BONANZA, Nicaragua (AP) — Rescuers in Nicaragua raced Friday to reach at least 24 freelance gold miners trapped by a landslide, including 20 who have been located and have communicated with emergency crews.
Teams with dogs helped locate the 20 miners, who are inside a kind of cave in the mine, but authorities have not yet been able to get them out, said Alexander Alvarado, mayor of the town of Bonanza, located about 260 miles (420 kilometers) northeast of Managua.
Alvarado said that the 20 have been able to communicate with rescue workers who have gotten near the area where the miners are trapped. He said they didn't know the whereabouts of the other four.
Alvarado said rescue workers have lined up several wooden ladders along a 200-foot long tunnel that cuts upward into the mountain and are close to reaching the area where the miners are trapped. The mine bores into the side of a mountain and was covered by a landslide on Thursday.
"In a few minutes it will be possible to bring them food and water," Alvarado said.
Miners and residents near the El Comal gold and silver mine in Bonanza have joined the rescue crews to try to reach the trapped miners, said commander Javier Amaya of the rescue team.
"We have organized a rescue plan. Every 15 minutes a group of five or 10 miners will enter the mine on wooden ladders, tying themselves off and going in until they reach them," said Amaya.
The gold and silver mine is operated by Colombia's Hemco. The trapped miners are not employees of Hemco, but rather freelancers allowed to work in the company's concession if they sell any gold they find to the firm, mining company spokesman Gregorio Downs told The Associated Press.
Downs said the company had warned miners about the danger of working in the El Comal area, especially after two miners died in a rain-caused landslide there last month.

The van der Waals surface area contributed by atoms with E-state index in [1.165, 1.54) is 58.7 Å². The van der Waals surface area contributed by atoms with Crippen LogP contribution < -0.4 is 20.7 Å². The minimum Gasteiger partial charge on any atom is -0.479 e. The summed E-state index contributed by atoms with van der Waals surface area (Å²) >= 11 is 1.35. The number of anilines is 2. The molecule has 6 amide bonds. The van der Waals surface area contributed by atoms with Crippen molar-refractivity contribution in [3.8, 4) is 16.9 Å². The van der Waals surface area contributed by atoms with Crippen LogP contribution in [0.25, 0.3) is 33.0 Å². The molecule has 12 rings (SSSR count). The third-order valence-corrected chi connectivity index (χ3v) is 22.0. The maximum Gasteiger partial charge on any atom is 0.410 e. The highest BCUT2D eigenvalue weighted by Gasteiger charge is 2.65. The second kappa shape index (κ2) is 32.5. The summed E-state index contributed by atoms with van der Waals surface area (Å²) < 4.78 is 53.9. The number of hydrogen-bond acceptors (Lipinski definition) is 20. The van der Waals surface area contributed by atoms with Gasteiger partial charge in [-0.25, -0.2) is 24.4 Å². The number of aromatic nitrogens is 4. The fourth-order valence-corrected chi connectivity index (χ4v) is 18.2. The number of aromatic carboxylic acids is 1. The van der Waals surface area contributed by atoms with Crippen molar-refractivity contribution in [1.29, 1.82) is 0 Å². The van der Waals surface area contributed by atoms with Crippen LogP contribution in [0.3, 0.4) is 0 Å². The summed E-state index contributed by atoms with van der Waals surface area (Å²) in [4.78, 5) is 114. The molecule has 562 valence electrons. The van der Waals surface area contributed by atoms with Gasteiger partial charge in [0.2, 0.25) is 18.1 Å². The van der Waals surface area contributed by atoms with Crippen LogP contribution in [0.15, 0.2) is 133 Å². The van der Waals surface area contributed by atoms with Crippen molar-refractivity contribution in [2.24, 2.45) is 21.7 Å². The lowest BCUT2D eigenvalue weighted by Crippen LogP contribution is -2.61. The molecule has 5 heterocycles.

"We live by extracting mineral from Hemco. They told us digging here was risky, but sometimes one is willing to risk it for a few more cents," said Absalon Toledo, leader of the informal miners.
Authorities didn't receive word until late Thursday after the mine lost contact with the workers, who are believed to be about 165 feet (50 meters) below the surface. There were originally 26 miners underground but two were rescued.
Relatives of the trapped miners gathered Friday on the margins of the rescue operation. Friends held up Margarita Mendez, who looked like she was going to faint as she awaited news about her son, Salvador Urbina.
"We are doing everything possible so that the 20 workers come out alive, but we don't know how long it is going to take," said Marta Lagos, secretary of the governing Sandinistas.
Downs told the government's news website that the company initially had contact with the trapped miners. But he said apparently there were more slides inside after the initial one.
According to the website of Nicaragua-based Hemco, the company has mined in the north Atlantic municipality since 1995 and employs 532 workers, who process 700 tons of material a day. The company, majority owned by Colombia's Mineros S.A., says it produces more than 2,500 pounds (1,150 kilograms, 37,000 troy ounces) of gold a year and is Nicaragua's 12th largest exporter.
Associated Press writer Luis Manuel Galeano reported from Managua and Esteban Felix reported from Bonanza. Associated Press writer Olga R. Rodriguez contributed from Mexico City.